1. Consider MVP’ approach - narrow the book’s scope to begin with. Write a very short ebook/guide that provides a valuable quick win to the reader on the biggest pain point, then build out from there.

  2. Meteor content
    $ Planning and Wireframing - Planning good if covers use cases - web apps, microservices; wireframing is another world of pain, no?
    $ Using Flow Router - routing options wd be useful. Reminds me that DM/Evented mind are showing their age.
    $ Customizing Bootstrap - not Meteor specific. Anyone going beyond prototype will pull in design talent, surely?
    $ Using Awesome Packages: market gap and value here, app design & routing, guide to top package choices…
    $ Animations and Application Polish - premature optimization, really :smile:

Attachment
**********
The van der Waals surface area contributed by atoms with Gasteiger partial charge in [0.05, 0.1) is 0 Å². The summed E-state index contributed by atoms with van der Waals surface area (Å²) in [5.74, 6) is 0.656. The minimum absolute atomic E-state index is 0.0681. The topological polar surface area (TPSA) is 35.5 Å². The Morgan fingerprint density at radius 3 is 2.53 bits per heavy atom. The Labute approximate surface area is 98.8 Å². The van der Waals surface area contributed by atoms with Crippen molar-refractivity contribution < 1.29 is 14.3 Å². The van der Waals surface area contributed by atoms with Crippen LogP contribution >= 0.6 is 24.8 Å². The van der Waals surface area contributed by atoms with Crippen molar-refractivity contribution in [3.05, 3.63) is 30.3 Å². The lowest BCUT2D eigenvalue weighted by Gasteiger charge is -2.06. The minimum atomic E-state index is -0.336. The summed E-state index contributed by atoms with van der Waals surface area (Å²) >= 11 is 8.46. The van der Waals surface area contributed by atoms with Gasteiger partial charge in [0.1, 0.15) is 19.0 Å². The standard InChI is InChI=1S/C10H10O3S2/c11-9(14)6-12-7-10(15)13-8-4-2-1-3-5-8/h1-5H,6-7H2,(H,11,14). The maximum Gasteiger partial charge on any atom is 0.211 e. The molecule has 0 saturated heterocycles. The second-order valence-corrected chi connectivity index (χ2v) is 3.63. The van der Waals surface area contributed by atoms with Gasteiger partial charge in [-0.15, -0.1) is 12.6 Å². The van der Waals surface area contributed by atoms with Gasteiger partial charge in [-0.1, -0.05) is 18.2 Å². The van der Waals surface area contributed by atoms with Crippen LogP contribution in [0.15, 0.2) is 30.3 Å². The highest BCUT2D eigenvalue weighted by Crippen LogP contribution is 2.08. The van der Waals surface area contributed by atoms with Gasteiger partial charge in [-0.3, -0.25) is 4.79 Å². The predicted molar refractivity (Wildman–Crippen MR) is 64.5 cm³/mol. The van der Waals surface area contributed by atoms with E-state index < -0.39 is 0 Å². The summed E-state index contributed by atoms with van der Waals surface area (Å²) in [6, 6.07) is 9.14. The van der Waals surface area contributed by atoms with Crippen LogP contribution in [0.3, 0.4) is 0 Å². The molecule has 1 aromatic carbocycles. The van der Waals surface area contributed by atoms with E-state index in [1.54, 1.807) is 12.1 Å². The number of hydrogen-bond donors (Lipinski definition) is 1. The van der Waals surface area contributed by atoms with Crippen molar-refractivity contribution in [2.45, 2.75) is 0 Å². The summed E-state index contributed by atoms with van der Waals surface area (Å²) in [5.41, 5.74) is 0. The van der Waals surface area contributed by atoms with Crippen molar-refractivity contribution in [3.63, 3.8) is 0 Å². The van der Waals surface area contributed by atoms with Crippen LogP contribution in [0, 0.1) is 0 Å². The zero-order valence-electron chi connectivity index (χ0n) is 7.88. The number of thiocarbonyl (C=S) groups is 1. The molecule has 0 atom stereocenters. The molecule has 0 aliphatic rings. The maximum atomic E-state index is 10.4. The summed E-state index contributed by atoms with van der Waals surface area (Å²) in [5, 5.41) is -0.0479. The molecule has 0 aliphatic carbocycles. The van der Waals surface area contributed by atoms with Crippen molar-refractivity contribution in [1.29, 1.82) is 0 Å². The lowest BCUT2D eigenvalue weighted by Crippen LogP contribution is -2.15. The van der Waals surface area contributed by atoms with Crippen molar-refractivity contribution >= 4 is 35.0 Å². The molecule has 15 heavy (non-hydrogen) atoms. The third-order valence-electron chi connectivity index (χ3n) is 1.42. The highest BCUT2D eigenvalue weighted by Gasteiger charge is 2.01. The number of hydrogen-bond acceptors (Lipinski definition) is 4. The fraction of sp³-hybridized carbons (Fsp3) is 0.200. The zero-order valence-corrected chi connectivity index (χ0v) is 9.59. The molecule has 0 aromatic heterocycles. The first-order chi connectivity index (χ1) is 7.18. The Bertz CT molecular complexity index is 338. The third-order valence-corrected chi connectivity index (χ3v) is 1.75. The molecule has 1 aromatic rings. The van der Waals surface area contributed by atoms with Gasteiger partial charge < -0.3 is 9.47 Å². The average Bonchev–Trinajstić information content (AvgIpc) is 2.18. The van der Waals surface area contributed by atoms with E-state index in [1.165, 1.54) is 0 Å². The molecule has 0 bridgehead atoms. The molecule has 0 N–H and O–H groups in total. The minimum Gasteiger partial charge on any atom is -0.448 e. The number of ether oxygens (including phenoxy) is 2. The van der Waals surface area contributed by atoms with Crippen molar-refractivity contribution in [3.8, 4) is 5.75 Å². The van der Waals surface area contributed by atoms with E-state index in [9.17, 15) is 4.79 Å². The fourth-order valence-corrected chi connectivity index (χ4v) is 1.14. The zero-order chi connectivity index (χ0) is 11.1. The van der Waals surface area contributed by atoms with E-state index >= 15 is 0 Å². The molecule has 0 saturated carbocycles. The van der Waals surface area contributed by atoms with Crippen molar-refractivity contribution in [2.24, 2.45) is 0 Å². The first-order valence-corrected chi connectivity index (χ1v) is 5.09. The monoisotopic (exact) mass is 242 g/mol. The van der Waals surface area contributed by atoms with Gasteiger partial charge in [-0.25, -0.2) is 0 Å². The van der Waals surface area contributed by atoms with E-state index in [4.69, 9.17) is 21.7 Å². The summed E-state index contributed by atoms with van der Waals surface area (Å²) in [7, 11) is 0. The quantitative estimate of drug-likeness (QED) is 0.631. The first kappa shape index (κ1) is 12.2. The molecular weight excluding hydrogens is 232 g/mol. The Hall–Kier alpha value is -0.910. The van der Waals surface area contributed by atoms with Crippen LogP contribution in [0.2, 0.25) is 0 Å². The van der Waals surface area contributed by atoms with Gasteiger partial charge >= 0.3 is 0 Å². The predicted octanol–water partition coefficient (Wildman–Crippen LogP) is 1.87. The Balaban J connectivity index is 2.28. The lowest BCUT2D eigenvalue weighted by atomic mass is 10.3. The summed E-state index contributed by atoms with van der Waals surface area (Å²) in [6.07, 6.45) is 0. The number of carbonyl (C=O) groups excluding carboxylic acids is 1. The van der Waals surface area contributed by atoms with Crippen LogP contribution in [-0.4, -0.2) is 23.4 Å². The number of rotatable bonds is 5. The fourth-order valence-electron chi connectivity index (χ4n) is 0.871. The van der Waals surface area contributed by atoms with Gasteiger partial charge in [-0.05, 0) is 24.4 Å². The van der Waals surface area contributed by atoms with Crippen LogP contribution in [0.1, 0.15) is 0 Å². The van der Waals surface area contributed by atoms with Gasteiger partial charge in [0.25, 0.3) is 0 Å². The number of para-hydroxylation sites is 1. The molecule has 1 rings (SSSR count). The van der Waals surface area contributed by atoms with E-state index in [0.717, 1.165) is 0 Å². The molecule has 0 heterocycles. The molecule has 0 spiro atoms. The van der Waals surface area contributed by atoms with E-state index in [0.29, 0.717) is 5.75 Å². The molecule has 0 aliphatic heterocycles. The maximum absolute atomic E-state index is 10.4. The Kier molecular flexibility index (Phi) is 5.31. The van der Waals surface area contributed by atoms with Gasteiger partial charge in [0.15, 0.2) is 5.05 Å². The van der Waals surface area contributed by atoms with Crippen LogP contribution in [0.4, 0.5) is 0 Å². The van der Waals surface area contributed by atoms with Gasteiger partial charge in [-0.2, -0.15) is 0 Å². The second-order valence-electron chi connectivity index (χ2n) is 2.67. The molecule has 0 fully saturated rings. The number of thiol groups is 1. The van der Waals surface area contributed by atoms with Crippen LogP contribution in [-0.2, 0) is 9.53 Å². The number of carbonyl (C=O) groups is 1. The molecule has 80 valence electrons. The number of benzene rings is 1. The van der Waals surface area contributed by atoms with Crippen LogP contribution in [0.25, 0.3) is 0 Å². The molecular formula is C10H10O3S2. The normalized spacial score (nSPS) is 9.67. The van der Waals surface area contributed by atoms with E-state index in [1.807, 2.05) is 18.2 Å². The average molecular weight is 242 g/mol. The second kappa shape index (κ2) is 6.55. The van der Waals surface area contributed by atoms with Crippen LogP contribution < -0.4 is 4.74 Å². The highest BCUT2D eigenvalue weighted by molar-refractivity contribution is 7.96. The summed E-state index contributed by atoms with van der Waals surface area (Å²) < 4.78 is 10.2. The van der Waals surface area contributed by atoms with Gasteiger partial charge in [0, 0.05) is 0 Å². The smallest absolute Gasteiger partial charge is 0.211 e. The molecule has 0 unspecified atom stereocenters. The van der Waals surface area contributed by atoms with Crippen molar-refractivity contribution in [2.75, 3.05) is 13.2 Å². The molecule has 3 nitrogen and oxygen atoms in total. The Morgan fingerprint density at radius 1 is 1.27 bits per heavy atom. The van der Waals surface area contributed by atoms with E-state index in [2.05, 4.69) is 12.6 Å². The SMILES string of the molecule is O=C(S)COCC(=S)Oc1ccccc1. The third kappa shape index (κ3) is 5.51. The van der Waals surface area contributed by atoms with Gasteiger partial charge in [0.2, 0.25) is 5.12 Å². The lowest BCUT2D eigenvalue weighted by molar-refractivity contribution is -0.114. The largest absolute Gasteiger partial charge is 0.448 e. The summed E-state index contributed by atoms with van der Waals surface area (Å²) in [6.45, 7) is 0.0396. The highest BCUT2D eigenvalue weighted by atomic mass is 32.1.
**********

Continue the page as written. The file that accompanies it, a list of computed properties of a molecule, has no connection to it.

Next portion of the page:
$ Testing: is covered, no?
    $ Making Developing and Deploying: I think Meteortips is covering this also?
    $ Security, Performance Monitoring, Tracking and Analytics - Galaxy will change much. DevOps also somehing of a moving target…but for a small app I guess this comes down to packages too (?) - Kadira/GA etc…

I know React gets a lot of love here, but Id consider writing fro an angular audoence - if only for market size and where people might migrate from with their skills…

Final pennies worth: Market immediately: put up a landing page, run a small FB/Google ad campaign (wherever your audience might be), with pre-order for the MVP book. Use email automation and maybe retarget (depending on results). Follow up with promos on Medium/HN/Crater…hope it helps


#3

So I mostly agree with pal but my two cents: